Days into the first Lunar New Year without movement restrictions since the start of the pandemic, Chinese consumers say they are eager to spend and travel, but remain wary as a mammoth COVID-19 wave sweeps through the country.
The 15-day festival has long been called the world’s largest migration, in which students and workers return to their hometowns in droves — that is, until COVID hit in 2019.
In the years that followed, movement and spending were hampered by the government’s harsh zero-COVID policy, which relied on lockdowns and mass testing to quash even the tiniest of outbreaks.
Those restrictions were suddenly ended in early December, allowing an omicron wave to gush into a country that had essentially no natural immunity to the virus.
Officials said Saturday that as much as 80% of the population — or roughly 1.2 billion people — has been infected since then.
Besides that estimate, the government has either not issued COVID statistics or published data that was widely criticized by experts, including the suspiciously low official death toll of 73,000. The lack of information has left citizens to do their own risk calculations.
“Everyone in my family has been infected since December. But we are already worried about getting it a second time,” said Yang Yilin, a graduate student in the western metropolis of Chengdu.
Her concerns were mirrored, in some form, by nearly a dozen other citizens across the country who MarketWatch spoke to.
“Before the pandemic, we would get together with all of the extended family several times during the break. This year we only have plans for one small dinner,” said Wang Mingfeng, a 31-year-old Beijing resident.
Other factors respondents cited limiting their spending or movement included a tightened pocketbook due to pandemic-induced unemployment, the need to protect elderly relatives with weakened immune systems, and fears of increased risk of “long COVID” symptoms with reinfection.
But all said they were eager to resume normal activity and were confident things would improve.
Analysts agreed, as the COVID wave subsides and expectations of government support increase.
“By the second quarter of this year, [a] return to pragmatism should result in a domestic demand-driven economic recovery, fueled in part by a drawdown of the massive accumulation of household bank deposits since the start of the pandemic,” said Matthews Asia investment strategist Andy Rothman.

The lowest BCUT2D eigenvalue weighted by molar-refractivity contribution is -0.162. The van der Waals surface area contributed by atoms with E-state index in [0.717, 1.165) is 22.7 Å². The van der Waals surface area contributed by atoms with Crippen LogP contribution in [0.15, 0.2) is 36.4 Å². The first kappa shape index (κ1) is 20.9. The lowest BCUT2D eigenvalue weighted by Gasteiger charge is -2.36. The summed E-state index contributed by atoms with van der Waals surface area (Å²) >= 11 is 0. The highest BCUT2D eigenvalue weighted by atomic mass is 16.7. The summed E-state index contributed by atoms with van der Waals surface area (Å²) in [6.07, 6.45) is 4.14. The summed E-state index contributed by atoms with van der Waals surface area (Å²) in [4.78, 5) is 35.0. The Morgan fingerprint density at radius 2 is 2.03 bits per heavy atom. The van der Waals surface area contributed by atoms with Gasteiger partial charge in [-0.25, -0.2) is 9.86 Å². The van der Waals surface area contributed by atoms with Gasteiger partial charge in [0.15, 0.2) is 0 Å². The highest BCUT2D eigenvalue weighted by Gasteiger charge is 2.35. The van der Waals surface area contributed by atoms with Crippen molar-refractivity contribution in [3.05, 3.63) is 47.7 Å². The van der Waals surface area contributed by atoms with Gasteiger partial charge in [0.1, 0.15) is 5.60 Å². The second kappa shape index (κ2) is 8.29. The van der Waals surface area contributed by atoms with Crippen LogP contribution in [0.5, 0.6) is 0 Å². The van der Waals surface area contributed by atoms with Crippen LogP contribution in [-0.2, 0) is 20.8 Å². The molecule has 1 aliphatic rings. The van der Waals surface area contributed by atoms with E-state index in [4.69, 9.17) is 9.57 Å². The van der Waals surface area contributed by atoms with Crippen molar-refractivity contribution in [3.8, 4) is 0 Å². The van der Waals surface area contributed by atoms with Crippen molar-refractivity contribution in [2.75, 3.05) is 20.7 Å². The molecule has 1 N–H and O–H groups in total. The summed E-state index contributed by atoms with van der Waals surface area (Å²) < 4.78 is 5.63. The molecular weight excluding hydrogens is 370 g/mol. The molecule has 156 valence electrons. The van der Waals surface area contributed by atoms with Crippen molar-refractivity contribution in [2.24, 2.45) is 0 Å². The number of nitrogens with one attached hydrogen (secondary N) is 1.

“With Beijing likely to remain the only major government engaged in serious easing of fiscal and monetary policy — while much of the world is tightening — China may once again be the engine of global economic growth,” he said in an emailed statement.
After two years of stimulus measures that seem restrained compared to those issued in the U.S. and Europe, Chinese policy makers appear set on stoking a rebound in 2023.
Last month, the deputy governor of China’s central bank, Liu Guoqiang, told a forum in Beijing, “The magnitude of monetary policy will not be smaller than that of 2022, and can be expanded when needed, unless economic growth and inflation exceed expectations.”
Days later, the housing minister pledged targeted support for the country’s beleaguered property sector.
Then last week, China’s cabinet rolled out 15 measures aimed at boosting small and medium enterprises, by easing financing and strengthening rules such as intellectual property protections.
“We expect strong growth in retail sales of essential goods, such as food and beverages, despite a high base in 2022 from consumers stocking up for fear of lock-downs,” analysts at Fitch Ratings wrote in a note published Thursday.
Non-essential goods should recover later in the year, as consumer sentiment improves, boosting products such as apparel and cosmetics, the authors said.
But they warned that the economy would take time to mend.
“The recovery in China’s consumption after the lifting of COVID-19 restrictions is likely to be bumpier than those in many other major economies due to the weak employment and income outlook, decreasing home prices, rising household leverage and a lack of direct stimulus.”